Thoughts and Perspectives

A Letter to My Students

Dear Students, 

Welcome to my class. I am so excited to get to know you, learn from you, and have the opportunity to help you love learning and love History. 

As I start my 9th year of teaching, I wanted to share some advice on how to be successful in my class and in all of your other classes. Consider this an addendum to the syllabus. 

First, please know that I absolutely love teaching. I constantly consider new and better ways to help you absolutely love learning and thinking. Thinking is always–always–a good thing. In this class, thinking will always be encouraged.

I know that you have grown up in a society, specifically a cultural and educational environment, that does not encourage questioning or creating.

I know you are tired of schools, tests, and all such things that remind you of being required to sit still, listen, and regurgitate what you have been told.

This is not your fault. You’ll hear people suggest otherwise at times, but you are not at fault for being sick and tired of schools.

Recognize, though, that you are now in college. Now, you have the opportunity to learn how to learn in an environment that embraces thinkers and creators and rebels.

College really is very different from high school or any other institution in society. Your professors are experts in their teaching fields. Your English, History, Chemistry, Anthropology, and Abnormal Psychology professors, to name just a fraction of possible examples, have at least 2-10 YEARS of formal, advanced course work in the subject(s) they teach. Professors know their subjects very, very well. You’ll discover career choices you did not even know existed!

You’ll find some (or many) professors care far less about all of the names and dates and facts. Instead, they care about thinking. They want you to analyze and interpret material.

Getting more specific, to be successful in college, you must actually do your assignments. Professors generally do not use the word “homework.” In high school, you likely either had no out-of-class work or very little. In college, you’ll have 6-9 hours of studying to do per class, per week during 16-week semesters. Studying means reading, writing, thinking, talking with the professor, or working in study groups.

College is a job. College is a full-time commitment.

Students regularly say that I assign too much readingtoo much writing. My response is always, and I mean this respectfully, “good.” I by no means assign an unreasonable load. We always spend class time talking about how to read for college, especially how to read historical secondary sources and primary sources. I am also always available to work with you or help you out. But, and this is a big but, reading and writing are how you learn. They just are. In my class, if you devote one hour a day to reading and writing, you’ll be just fine. That’s perfectly doable. And working a little bit each day will make your learning all the more effective.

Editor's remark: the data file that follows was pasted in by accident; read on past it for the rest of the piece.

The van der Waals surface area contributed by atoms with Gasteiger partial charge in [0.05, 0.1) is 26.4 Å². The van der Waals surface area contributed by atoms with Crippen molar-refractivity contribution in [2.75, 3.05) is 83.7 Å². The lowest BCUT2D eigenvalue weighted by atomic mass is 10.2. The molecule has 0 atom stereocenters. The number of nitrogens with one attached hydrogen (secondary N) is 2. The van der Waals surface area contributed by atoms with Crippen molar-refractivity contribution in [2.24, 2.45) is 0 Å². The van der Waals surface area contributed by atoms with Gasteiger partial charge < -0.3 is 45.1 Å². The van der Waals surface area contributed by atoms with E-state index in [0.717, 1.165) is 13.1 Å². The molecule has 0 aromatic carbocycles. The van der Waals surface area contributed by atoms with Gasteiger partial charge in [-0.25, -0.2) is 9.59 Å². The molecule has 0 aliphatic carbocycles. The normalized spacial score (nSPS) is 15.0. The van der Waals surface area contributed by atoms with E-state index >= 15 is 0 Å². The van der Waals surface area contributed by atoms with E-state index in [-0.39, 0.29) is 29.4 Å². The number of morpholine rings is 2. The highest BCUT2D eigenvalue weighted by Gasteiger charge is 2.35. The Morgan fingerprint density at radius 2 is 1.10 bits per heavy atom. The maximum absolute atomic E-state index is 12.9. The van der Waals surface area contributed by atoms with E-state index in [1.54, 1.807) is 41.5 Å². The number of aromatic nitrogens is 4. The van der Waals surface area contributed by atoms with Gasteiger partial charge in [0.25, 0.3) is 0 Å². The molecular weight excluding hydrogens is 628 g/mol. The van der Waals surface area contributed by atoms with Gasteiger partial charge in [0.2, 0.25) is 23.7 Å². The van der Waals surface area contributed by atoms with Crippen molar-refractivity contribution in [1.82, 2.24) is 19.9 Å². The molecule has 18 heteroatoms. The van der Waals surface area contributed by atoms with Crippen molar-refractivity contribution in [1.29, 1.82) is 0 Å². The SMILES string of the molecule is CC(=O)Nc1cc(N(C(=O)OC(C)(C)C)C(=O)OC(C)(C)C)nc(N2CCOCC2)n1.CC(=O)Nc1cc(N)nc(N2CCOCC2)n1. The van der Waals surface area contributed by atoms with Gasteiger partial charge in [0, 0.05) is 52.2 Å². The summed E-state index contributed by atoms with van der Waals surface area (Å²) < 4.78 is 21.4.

College will be hard, and that’s a good thing. Challenges help us to all do better and learn more.

If you follow directions and start early, I guarantee you’ll earn very high marks in the class. If you attend every class and demonstrate interest in the material, I guarantee you’ll earn at least passing marks in the class. 

History is always very enjoyable to teach (and learn) and also a significant challenge at the same time. History classes, even those that are not survey courses, are always very, very selective in terms of who and what they cover. There simply isn’t time to cover even 1/10000000th of the possible events. Think about it this way: A United States History course from 1877 covers over 50,000 days! Every one also has been “preprogrammed” to have certain ideas about the past. These ideas are frequently at odds when we really examine the evidence closely. Frequently, then, History classes are sometimes painful and surprising for students.

Students sometimes ask why I focus on “all” of the bad things. Three answers. One is that those “bad things” are important. And second, everyday culture more than throughly covers the “good things.” And, historical events cannot really be classified as “good” or “bad.”

To get the most out of college: ask lots of questions, talk to your professors outside of class, take creative risks in your learning, and do your assignments. More and more, I like fully discussion-based classes. When I do “lecture,” it is an interactive lesson. This video will give you an idea of what I do not want to happen. For our learning to be most successful, you get to participate. And, indeed, you’ll learn far more by actively participating in class and owning your learning. 

Please take time to explore my webpage, especially my Glossary (these are the kind of terms you’ll hear me use – ask questions when you have them!), my resources page, and my teaching page

Before I conclude, check out these letters to you from former students who did really well about what they learned in my class and how they were successful. 

Are you ready to learn?!

Sincerely, 

Professor Pegoda

(Updated 1/5/16, please also see Emotional Demands of College, When to and not to Email Professors, and Comfortable, Courageous, Compulsory, and Contagious Confusion)

e-learning

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